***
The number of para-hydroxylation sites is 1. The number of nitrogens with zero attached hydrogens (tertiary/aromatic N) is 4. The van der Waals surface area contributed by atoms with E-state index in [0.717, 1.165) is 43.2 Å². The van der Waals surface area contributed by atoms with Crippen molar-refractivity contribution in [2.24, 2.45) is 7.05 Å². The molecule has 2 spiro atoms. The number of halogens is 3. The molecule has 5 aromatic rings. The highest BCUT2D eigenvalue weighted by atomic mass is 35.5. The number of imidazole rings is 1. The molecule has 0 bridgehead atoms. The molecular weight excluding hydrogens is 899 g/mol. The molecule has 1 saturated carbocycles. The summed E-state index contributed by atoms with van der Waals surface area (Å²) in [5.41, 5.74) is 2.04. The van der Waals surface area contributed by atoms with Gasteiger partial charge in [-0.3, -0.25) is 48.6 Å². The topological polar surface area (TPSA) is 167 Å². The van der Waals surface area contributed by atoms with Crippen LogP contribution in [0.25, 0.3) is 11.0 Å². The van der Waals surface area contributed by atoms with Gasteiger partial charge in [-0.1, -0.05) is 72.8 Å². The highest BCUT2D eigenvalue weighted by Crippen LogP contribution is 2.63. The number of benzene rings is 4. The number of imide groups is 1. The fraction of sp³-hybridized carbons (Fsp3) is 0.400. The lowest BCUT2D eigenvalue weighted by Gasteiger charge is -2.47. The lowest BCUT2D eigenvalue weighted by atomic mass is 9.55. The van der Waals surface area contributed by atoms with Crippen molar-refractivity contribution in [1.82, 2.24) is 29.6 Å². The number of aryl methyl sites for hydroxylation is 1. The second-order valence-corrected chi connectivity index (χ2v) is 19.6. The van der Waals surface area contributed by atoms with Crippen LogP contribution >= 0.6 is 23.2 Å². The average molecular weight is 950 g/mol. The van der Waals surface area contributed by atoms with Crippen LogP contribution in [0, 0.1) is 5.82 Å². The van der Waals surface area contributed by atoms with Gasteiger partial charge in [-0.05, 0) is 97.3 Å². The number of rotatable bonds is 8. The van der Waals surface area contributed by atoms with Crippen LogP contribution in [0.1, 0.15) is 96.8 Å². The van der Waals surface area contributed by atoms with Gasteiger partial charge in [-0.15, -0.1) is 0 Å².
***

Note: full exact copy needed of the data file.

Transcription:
The number of para-hydroxylation sites is 1. The number of nitrogens with zero attached hydrogens (tertiary/aromatic N) is 4. The van der Waals surface area contributed by atoms with E-state index in [0.717, 1.165) is 43.2 Å². The van der Waals surface area contributed by atoms with Crippen molar-refractivity contribution in [2.24, 2.45) is 7.05 Å². The molecule has 2 spiro atoms. The number of halogens is 3. The molecule has 5 aromatic rings. The highest BCUT2D eigenvalue weighted by atomic mass is 35.5. The number of imidazole rings is 1. The molecule has 0 bridgehead atoms. The molecular weight excluding hydrogens is 899 g/mol. The molecule has 1 saturated carbocycles. The summed E-state index contributed by atoms with van der Waals surface area (Å²) in [5.41, 5.74) is 2.04. The van der Waals surface area contributed by atoms with Gasteiger partial charge in [-0.3, -0.25) is 48.6 Å². The topological polar surface area (TPSA) is 167 Å². The van der Waals surface area contributed by atoms with Crippen LogP contribution in [0.25, 0.3) is 11.0 Å². The van der Waals surface area contributed by atoms with Gasteiger partial charge in [-0.1, -0.05) is 72.8 Å². The highest BCUT2D eigenvalue weighted by Crippen LogP contribution is 2.63. The number of benzene rings is 4. The number of imide groups is 1. The fraction of sp³-hybridized carbons (Fsp3) is 0.400. The lowest BCUT2D eigenvalue weighted by Gasteiger charge is -2.47. The lowest BCUT2D eigenvalue weighted by atomic mass is 9.55. The van der Waals surface area contributed by atoms with Crippen molar-refractivity contribution in [1.82, 2.24) is 29.6 Å². The number of aryl methyl sites for hydroxylation is 1. The second-order valence-corrected chi connectivity index (χ2v) is 19.6. The van der Waals surface area contributed by atoms with Crippen LogP contribution >= 0.6 is 23.2 Å². The average molecular weight is 950 g/mol. The van der Waals surface area contributed by atoms with Crippen LogP contribution in [0, 0.1) is 5.82 Å². The van der Waals surface area contributed by atoms with Gasteiger partial charge in [-0.05, 0) is 97.3 Å². The number of rotatable bonds is 8. The van der Waals surface area contributed by atoms with Crippen LogP contribution in [0.1, 0.15) is 96.8 Å². The van der Waals surface area contributed by atoms with Gasteiger partial charge in [-0.15, -0.1) is 0 Å².